2. Abel Brodeur & Mathias Lé & Marc Sangnier & Yanos Zylberberg, 2016. "Star Wars: The Empirics Strike Back," American Economic Journal: Applied Economics, American Economic Association, vol. 8(1), pages 1-32, January.
    3. Abel Brodeur & Nikolai Cook & Anthony Heyes, 2020. "Methods Matter: p-Hacking and Publication Bias in Causal Analysis in Economics," American Economic Review, American Economic Association, vol. 110(11), pages 3634-3660, November.
    4. Garret Christensen & Edward Miguel, 2018. "Transparency, Reproducibility, and the Credibility of Economics Research," Journal of Economic Literature, American Economic Association, vol. 56(3), pages 920-980, September.
    5. Christensen, Garret & Miguel, Edward & Sturdy, Jennifer, 2017. "Transparency, Reproducibility, and the Credibility of Economics Research," MetaArXiv 9a3rw, Center for Open Science.
    6. Brodeur, Abel & Cook, Nikolai & Heyes, Anthony, 2018. "Methods Matter: P-Hacking and Causal Inference in Economics," IZA Discussion Papers 11796, Institute of Labor Economics (IZA).
    7. Furukawa, Chishio, 2019. "Publication Bias under Aggregation Frictions: Theory, Evidence, and a New Correction Method," EconStor Preprints 194798, ZBW - Leibniz Information Centre for Economics.
    8. Roman Horvath & Ali Elminejad & Tomas Havranek, 2020. "Publication and Identification Biases in Measuring the Intertemporal Substitution of Labor Supply," Working Papers IES 2020/32, Charles University Prague, Faculty of Social Sciences, Institute of Economic Studies, revised Sep 2020.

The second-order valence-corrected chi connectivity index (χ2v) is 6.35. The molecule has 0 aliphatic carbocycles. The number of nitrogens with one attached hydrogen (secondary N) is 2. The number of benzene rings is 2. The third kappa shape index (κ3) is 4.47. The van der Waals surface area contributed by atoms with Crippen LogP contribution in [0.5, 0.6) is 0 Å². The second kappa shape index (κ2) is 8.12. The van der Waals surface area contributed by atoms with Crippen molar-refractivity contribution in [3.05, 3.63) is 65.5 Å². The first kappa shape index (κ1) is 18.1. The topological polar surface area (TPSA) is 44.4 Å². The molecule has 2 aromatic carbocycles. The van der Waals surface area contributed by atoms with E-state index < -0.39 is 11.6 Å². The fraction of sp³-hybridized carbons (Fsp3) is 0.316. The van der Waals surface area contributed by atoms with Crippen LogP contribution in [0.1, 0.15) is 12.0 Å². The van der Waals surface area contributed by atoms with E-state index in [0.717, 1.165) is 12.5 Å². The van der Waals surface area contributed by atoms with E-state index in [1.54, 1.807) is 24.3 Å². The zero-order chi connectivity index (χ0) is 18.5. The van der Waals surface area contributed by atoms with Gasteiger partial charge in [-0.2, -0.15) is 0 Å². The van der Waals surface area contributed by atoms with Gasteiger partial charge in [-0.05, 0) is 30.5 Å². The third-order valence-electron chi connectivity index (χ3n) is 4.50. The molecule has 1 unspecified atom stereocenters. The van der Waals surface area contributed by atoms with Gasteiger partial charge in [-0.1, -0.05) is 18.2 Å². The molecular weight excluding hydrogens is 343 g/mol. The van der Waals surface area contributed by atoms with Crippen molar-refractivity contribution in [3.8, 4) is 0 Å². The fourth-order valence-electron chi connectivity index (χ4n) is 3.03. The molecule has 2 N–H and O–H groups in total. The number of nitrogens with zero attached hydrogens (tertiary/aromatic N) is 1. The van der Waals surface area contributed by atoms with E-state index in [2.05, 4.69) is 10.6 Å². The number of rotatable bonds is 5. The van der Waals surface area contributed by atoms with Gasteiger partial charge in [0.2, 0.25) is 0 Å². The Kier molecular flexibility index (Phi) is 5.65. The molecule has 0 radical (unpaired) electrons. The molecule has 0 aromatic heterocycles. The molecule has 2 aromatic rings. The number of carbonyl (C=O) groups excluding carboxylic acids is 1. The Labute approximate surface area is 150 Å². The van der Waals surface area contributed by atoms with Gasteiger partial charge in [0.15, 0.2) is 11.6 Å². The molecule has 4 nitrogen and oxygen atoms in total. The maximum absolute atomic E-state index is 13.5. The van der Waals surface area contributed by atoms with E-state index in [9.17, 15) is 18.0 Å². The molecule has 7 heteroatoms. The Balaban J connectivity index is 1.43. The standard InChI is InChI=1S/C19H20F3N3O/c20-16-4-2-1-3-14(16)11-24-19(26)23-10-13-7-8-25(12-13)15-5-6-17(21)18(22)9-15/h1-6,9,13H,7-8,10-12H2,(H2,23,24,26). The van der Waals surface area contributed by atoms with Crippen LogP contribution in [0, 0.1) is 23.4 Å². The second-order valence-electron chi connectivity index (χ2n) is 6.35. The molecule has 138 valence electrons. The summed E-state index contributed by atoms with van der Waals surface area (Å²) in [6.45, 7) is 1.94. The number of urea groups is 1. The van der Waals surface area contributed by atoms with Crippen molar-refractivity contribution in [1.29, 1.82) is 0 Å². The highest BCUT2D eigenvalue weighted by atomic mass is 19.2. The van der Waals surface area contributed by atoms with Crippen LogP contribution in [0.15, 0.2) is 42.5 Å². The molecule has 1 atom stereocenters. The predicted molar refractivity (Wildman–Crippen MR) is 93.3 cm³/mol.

9. Brodeur, Abel & Cook, Nikolai & Neisser, Carina, 2022. "P-Hacking, Data Type and Data-Sharing Policy," IZA Discussion Papers 15586, Institute of Labor Economics (IZA).
    10. Sebastian Gechert & Tomas Havranek & Zuzana Irsova & Dominika Kolcunova, 2022. "Measuring Capital-Labor Substitution: The Importance of Method Choices and Publication Bias," Review of Economic Dynamics, Elsevier for the Society for Economic Dynamics, vol. 45, pages 55-82, July.
    11. Eszter Czibor & David Jimenez‐Gomez & John A. List, 2019. "The Dozen Things Experimental Economists Should Do (More of)," Southern Economic Journal, John Wiley & Sons, vol. 86(2), pages 371-432, October.
    12. Tomas Havranek & Anna Sokolova, 2020. "Do Consumers Really Follow a Rule of Thumb? Three Thousand Estimates from 144 Studies Say 'Probably Not'," Review of Economic Dynamics, Elsevier for the Society for Economic Dynamics, vol. 35, pages 97-122, January.
    13. Stanley, T. D. & Doucouliagos, Chris, 2019. "Practical Significance, Meta-Analysis and the Credibility of Economics," IZA Discussion Papers 12458, Institute of Labor Economics (IZA).
    14. Jindrich Matousek & Tomas Havranek & Zuzana Irsova, 2022. "Individual discount rates: a meta-analysis of experimental evidence," Experimental Economics, Springer;Economic Science Association, vol. 25(1), pages 318-358, February.
    15. Christopher Snyder & Ran Zhuo, 2018. "Sniff Tests as a Screen in the Publication Process: Throwing out the Wheat with the Chaff," NBER Working Papers 25058, National Bureau of Economic Research, Inc.
    16. Zigraiova, Diana & Havranek, Tomas & Irsova, Zuzana & Novak, Jiri, 2021. "How puzzling is the forward premium puzzle? A meta-analysis," European Economic Review, Elsevier, vol. 134(C).